Obsessive tidiness is no subsitute for good design
It is the goal of a garden maintenance team to leave a garden looking “neat and tidy”. Of course it is! But what about the garden wildlife, the insects and their larvae, the field mile and frogs, the birds and bees. Where will they find a cosy refuge in this clean-swept, dead-headed and trimmed “outdoor room”?
The answer lies, of course, in good design.
Designing for wildlife, and keeping the needs of wildlife in mind during the whole design process, is what every designer should aim for. We are fortunate in having a huge knowledge base and years of experience in firstly knowing which animals are present, and secondly what they need to thrive. Thirdly, and most importantly, we know how to maximise the wildlife appeal of a garden, to build in more beautiful creatures, which were not already there.
What does any animal need?
Firstly-food- this means usually plants, or other animals. Just because an animal in your garden is eating plant material, that does not automatically make it a pest! For example, many species of slug, indeed most the biggest and most noticeable, do not eat green, growing plants at all, but specialise in eating dead and rotting stuff. Many other plant-eaters will only eat weed species, and so are helpers in the garden. And of course all the creatures that eat other animals, are welcome, like the lovable ladybirds, and the maybe not so lovable spiders.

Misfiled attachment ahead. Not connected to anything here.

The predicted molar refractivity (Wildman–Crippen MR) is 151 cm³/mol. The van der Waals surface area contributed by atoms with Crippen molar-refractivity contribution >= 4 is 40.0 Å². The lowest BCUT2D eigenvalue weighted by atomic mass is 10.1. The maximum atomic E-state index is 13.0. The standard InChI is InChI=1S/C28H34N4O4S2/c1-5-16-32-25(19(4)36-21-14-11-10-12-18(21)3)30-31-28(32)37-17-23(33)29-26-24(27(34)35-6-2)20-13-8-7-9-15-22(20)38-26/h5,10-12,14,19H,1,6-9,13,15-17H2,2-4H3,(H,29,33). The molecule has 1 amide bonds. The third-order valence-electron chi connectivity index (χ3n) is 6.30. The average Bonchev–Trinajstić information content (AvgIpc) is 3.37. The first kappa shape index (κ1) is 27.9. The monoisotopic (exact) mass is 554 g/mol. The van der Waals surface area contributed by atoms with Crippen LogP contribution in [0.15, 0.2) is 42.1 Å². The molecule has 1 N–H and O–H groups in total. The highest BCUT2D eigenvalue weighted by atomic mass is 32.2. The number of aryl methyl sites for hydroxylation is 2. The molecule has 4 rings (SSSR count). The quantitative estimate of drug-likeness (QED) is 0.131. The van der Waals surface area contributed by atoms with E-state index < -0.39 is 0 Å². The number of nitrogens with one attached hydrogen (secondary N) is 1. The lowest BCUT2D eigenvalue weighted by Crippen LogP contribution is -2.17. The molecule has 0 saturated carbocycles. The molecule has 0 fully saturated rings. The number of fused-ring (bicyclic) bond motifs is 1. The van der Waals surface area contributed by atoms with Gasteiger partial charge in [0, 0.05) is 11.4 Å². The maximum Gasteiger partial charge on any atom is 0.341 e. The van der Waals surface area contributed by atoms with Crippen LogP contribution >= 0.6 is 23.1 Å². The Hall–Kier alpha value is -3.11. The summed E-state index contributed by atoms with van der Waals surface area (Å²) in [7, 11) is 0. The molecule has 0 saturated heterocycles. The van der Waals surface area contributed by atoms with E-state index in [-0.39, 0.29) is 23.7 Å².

Secondly - shelter. All of these predatory insects need a place to hide away safely, either for a night, a day or even all winter. The dead-heading and leaf-sweeping that goes with good garden maintenance is a great destroyer of hidey-holes, so it is necessary to provide alternative dwelling- places, such as: piles of logs or branches hidden behind shrubs, or bundles of canes, piles of stones or slates in hidden places.
Garden centres and catalogues sell ready-made “bug-houses”, but we can make similarly useful refuges o the larger scale, and they make very attractive features.
Thirdly-love or what passes form love among birds and creepy- crawlies, that is- the opportunity to mate and raise young.Providing nest-boxes for birds is a must, also planting climbers and trees, which provide natural nesting places (clematis and hawthorn for example).
A garden pond is absolutely essential to the breeding of newts, toads and frogs.
And a host of other species, many of them large and beautiful like dragonflies. A pond does not necessarily have to have moving water, but if it is still, and near leaf-dropping trees, it will need to be cleaned out each winter, a job for professionals (like us!)